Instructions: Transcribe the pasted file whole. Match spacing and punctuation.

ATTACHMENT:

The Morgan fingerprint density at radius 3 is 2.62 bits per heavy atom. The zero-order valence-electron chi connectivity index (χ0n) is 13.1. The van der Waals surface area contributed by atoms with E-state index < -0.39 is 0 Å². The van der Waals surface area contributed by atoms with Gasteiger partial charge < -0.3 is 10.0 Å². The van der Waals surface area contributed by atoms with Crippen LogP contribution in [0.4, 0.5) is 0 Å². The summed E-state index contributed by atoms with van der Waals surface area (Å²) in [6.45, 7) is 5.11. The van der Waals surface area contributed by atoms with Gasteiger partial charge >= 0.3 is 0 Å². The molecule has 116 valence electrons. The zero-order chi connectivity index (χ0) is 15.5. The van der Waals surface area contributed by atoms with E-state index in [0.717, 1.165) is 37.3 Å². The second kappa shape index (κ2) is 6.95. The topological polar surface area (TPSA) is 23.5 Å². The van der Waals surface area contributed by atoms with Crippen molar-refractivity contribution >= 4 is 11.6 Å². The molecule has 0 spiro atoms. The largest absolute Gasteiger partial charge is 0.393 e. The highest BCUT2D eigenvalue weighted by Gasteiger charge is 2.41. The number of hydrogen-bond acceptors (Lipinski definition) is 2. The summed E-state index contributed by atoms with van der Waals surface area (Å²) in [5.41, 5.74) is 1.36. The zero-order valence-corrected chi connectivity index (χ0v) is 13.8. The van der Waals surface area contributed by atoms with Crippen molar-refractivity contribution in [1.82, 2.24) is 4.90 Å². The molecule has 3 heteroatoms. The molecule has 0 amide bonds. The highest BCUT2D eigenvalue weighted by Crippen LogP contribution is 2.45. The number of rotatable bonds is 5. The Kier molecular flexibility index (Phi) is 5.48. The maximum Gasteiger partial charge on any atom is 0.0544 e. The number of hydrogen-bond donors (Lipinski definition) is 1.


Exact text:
The Morgan fingerprint density at radius 3 is 2.62 bits per heavy atom. The zero-order valence-electron chi connectivity index (χ0n) is 13.1. The van der Waals surface area contributed by atoms with E-state index < -0.39 is 0 Å². The van der Waals surface area contributed by atoms with Gasteiger partial charge < -0.3 is 10.0 Å². The van der Waals surface area contributed by atoms with Crippen LogP contribution in [0.4, 0.5) is 0 Å². The summed E-state index contributed by atoms with van der Waals surface area (Å²) in [6.45, 7) is 5.11. The van der Waals surface area contributed by atoms with Gasteiger partial charge >= 0.3 is 0 Å². The molecule has 116 valence electrons. The zero-order chi connectivity index (χ0) is 15.5. The van der Waals surface area contributed by atoms with E-state index in [0.717, 1.165) is 37.3 Å². The second kappa shape index (κ2) is 6.95. The topological polar surface area (TPSA) is 23.5 Å². The van der Waals surface area contributed by atoms with Crippen molar-refractivity contribution >= 4 is 11.6 Å². The molecule has 0 spiro atoms. The largest absolute Gasteiger partial charge is 0.393 e. The highest BCUT2D eigenvalue weighted by Gasteiger charge is 2.41. The number of hydrogen-bond acceptors (Lipinski definition) is 2. The summed E-state index contributed by atoms with van der Waals surface area (Å²) in [5.41, 5.74) is 1.36. The zero-order valence-corrected chi connectivity index (χ0v) is 13.8. The van der Waals surface area contributed by atoms with Crippen molar-refractivity contribution in [1.82, 2.24) is 4.90 Å². The molecule has 3 heteroatoms. The molecule has 0 amide bonds. The highest BCUT2D eigenvalue weighted by Crippen LogP contribution is 2.45. The number of rotatable bonds is 5. The Kier molecular flexibility index (Phi) is 5.48. The maximum Gasteiger partial charge on any atom is 0.0544 e. The number of hydrogen-bond donors (Lipinski definition) is 1.